The jail saw an audacious escape attempt in 1982, when two armed people in a hijacked sightseeing helicopter tried to pluck an inmate off a roof. Four years earlier, three prisoners broke out by cutting through window bars.

    Guzman, whose nickname means Shorty, presided over a syndicate that funneled tons of cocaine from South America into the U.S. via tunnels, tanker trucks, planes, container ships, speedboats and even submarines, prosecutors said.

    Initially arrested in 1993, he broke out of a maximum-security Mexican prison in 2001, apparently in a laundry cart, and became a folk legend among some Mexicans, immortalized in song.

    He was caught in 2014 but escaped again, this time through a hole in his prison cell shower. A specially rigged motorcycle on rails whisked him to freedom through a mile-long tunnel. He was recaptured in a January 2016 shootout that killed five associates.

    2017 right around the corner

    Its time to make sure your radio’s are tuned, your antenna is safe. We don’t want any more stories of loosing another ham to antenna installation.
    God that just hurt’s me when I hear of another story. And it’s not just people that are new to the hobby. They are pro’s and the safety gear fails,
    or they were using older gear. I am not going to blame anyone, cause I know how it feels when you just need that extra few inches to get it up there.
    Be Safe guys. We are like family and it hurts when someone dies trying to put up a new tower or antenna.
    BE SAFE!!! Let’s pass the word this year. #hamsafety

    Top Five K0NR Blog Posts For 2016

    blog graphicAs we approach the end of the year, it is fun to look back to see which blog posts were read the most. It turns out these five blog postings were written in previous years but they are the ones that got the most hits in 2016.

    The most read post on k0nr.com was Choose Your 2m Frequency Wisely, an article I wrote that explains the 2m band plan in Colorado. I wrote this one years ago after encountering quite a few folks that did not understand how the band plan is set up. (If you are outside of Colorado, see What Frequency Do I Use on 2 Meters? over on HamRadioSchool.com)  The second most read post concerns the use of amateur gear outside the ham bands: Can I Use My Ham Radio on Public Safety Frequencies? Actually, I have two blog postings that cover the same topic but I’ve linked to the one that is up to date.  This is a hot topic as many people still believe strongly that no ham gear is legal on Part 90 frequencies (read through the comments on that post). This is why I took the time to write about it, attempting to explain it and educate the ham community.

    Another perennial favorite is: Solving the Baofeng Cable Problem. There is a really frustrating problem with how the Windows driver works with certain USB interface chips. Many folks who went out and bought low cost Baofeng (and other) radios got totally hosed up by this. Hence, the need for and the popularity of this blog posting.

    Next up is my classic article FM/VHF Operating Guide, written many years ago and continually updated over the years. Mobile radio installations are always a bit of an exploration, so I try to share what I learn when doing one. People seem to appreciate this kind of article and often ask followup questions via email. For whatever reason, my 2012 Jeep Wrangler Radio Install post continues to be a popular post on my blog.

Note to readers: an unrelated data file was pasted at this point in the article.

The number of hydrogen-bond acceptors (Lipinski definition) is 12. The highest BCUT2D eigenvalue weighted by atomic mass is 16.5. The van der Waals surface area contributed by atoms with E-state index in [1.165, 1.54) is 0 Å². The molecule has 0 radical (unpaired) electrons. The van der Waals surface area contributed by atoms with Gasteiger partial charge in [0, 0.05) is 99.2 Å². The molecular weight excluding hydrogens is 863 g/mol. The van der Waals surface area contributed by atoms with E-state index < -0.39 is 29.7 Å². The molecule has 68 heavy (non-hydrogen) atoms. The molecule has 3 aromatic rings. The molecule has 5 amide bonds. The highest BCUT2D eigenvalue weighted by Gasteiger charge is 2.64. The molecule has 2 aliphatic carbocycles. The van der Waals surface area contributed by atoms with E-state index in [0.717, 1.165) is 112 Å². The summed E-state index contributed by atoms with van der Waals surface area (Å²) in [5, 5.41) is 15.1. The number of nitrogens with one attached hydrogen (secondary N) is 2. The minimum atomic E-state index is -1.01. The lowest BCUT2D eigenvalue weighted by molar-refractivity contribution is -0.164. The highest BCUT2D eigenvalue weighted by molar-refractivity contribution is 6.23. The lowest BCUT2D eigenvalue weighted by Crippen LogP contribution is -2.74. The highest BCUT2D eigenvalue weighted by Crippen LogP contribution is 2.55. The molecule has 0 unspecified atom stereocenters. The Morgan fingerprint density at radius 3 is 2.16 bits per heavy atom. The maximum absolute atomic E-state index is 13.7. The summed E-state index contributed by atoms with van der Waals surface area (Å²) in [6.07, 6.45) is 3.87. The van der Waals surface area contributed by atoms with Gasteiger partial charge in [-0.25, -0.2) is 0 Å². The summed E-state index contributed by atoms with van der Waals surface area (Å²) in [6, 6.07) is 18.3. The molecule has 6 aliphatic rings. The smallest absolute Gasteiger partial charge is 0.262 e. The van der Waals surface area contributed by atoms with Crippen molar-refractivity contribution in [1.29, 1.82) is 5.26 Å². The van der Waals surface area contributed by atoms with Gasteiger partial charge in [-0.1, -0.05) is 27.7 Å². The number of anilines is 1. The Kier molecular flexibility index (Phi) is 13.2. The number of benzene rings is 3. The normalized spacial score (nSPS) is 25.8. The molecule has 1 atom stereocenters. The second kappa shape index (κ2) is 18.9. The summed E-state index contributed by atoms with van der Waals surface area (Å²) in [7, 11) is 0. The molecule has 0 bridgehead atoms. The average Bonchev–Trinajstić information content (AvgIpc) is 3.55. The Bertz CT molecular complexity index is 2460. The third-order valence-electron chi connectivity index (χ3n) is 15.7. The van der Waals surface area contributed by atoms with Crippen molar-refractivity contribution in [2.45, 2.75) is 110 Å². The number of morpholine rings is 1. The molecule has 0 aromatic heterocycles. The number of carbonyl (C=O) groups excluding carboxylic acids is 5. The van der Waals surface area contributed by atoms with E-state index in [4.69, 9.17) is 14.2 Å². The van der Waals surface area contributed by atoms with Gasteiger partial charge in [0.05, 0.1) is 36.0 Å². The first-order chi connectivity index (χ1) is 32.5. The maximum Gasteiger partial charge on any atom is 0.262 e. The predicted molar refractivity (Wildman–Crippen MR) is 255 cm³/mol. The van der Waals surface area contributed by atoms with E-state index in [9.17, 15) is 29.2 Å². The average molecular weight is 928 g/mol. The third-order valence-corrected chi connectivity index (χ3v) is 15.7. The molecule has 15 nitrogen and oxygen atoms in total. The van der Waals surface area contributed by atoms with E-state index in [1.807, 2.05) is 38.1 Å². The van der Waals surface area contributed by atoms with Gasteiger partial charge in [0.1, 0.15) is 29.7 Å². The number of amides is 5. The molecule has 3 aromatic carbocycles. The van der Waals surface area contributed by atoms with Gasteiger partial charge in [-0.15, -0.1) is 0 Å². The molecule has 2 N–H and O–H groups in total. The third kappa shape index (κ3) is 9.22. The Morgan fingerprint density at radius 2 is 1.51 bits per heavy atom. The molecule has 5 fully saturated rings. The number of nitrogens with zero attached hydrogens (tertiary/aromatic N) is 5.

Hey, thanks for stopping by k0nr.com. Best of luck to you in the New Year.

    73, Bob K0NR

    The post Top Five K0NR Blog Posts For 2016 appeared first on The KØNR Radio Site.

    A network benchmark update

    Previously, I’ve posted several Comcast / Xfinity’s benchmarks for our CATV Internet service.  (Click on “Benchmark” topic at right.)

    Lately, the IPv6 service seems pretty reliable with my system.  That was a problem for some time.  It may have been a bad interaction between the Comcast plant and my local routers, but it just went away.  It may have been a Comcast reconfiguration that helped us, but it also could have been an Asus firmware update. I am now running ASUSWRT-MERLIN firmware on the Asus RT-N66U router, which I can highly recommend as an expanded and improved version of the Asus distribution.(It cured a long-standing issue with JFFS2 overflow.)

    Again, I highlight the DSL Reports speed test, which checks your “real world” network performance, including the dread “buffer bloat”.  Today is Boxing Day (Dec. 26), and DSL-Reports is giving me a so-so report and a good report. Here they are, separated by half an hour:

    The variability may be partly due to the speed test’s different selection of test hosts.  But it may be something real about Comcast or the Internet “weather”.  These tests use IPv6, it appears.

    For comparison, between these two tests, Comcast’s own speed test shows this:

    This is the available speed within the Comcast network, which seems to be the best possible result — not fully representative of what you experience with a random Internet connection — even if the server is fast and well-connected. (Note that the driving distance from Branford CT to Boston is really about 144 miles, not under 50. Go figure.)

    Baofeng Tech APRS-K2

    John reviews the Baofeng Tech APRS-K2 cable:

    “BTECH APRS-K2 TRRS / APRS Cable is a simple way to start using APRS by using devices you already own. The BTECH APRS-K2 Cable will quickly connect your radio to APRS by using virtual TNC (app driven) on your tablet or device. The APRS-K2 cable is built with a custom circuit board that will automatically adjust the audio for clear packet transmissions with minimal adjustment; along with protecting your devices from strong over modulated signals.”

    So, take your radio, this cable, and an app on your tablet/phone and you are ready to go!